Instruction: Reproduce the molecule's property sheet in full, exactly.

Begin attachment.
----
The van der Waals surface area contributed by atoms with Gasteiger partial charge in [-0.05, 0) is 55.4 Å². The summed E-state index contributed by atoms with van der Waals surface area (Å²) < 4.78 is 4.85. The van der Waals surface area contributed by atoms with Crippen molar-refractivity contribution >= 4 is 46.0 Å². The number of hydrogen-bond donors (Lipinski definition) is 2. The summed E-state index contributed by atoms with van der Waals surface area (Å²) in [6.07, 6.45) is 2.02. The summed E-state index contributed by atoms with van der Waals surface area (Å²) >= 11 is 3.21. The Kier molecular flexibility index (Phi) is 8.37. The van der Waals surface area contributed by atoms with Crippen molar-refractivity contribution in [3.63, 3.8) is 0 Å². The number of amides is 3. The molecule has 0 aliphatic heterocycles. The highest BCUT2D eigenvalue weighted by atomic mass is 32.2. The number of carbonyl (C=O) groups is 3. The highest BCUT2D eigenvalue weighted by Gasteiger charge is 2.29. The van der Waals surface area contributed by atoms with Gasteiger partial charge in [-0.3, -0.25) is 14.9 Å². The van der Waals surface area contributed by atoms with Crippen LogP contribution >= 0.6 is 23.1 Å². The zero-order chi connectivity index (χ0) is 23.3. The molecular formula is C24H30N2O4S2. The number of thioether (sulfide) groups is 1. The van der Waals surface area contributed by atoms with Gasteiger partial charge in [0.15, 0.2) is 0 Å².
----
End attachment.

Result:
The van der Waals surface area contributed by atoms with Gasteiger partial charge in [-0.05, 0) is 55.4 Å². The summed E-state index contributed by atoms with van der Waals surface area (Å²) < 4.78 is 4.85. The van der Waals surface area contributed by atoms with Crippen molar-refractivity contribution >= 4 is 46.0 Å². The number of hydrogen-bond donors (Lipinski definition) is 2. The summed E-state index contributed by atoms with van der Waals surface area (Å²) in [6.07, 6.45) is 2.02. The summed E-state index contributed by atoms with van der Waals surface area (Å²) >= 11 is 3.21. The Kier molecular flexibility index (Phi) is 8.37. The van der Waals surface area contributed by atoms with Crippen molar-refractivity contribution in [3.63, 3.8) is 0 Å². The number of amides is 3. The molecule has 0 aliphatic heterocycles. The highest BCUT2D eigenvalue weighted by atomic mass is 32.2. The number of carbonyl (C=O) groups is 3. The highest BCUT2D eigenvalue weighted by Gasteiger charge is 2.29. The van der Waals surface area contributed by atoms with Gasteiger partial charge in [-0.3, -0.25) is 14.9 Å². The van der Waals surface area contributed by atoms with Crippen LogP contribution >= 0.6 is 23.1 Å². The zero-order chi connectivity index (χ0) is 23.3. The molecular formula is C24H30N2O4S2. The number of thioether (sulfide) groups is 1. The van der Waals surface area contributed by atoms with Gasteiger partial charge in [0.15, 0.2) is 0 Å².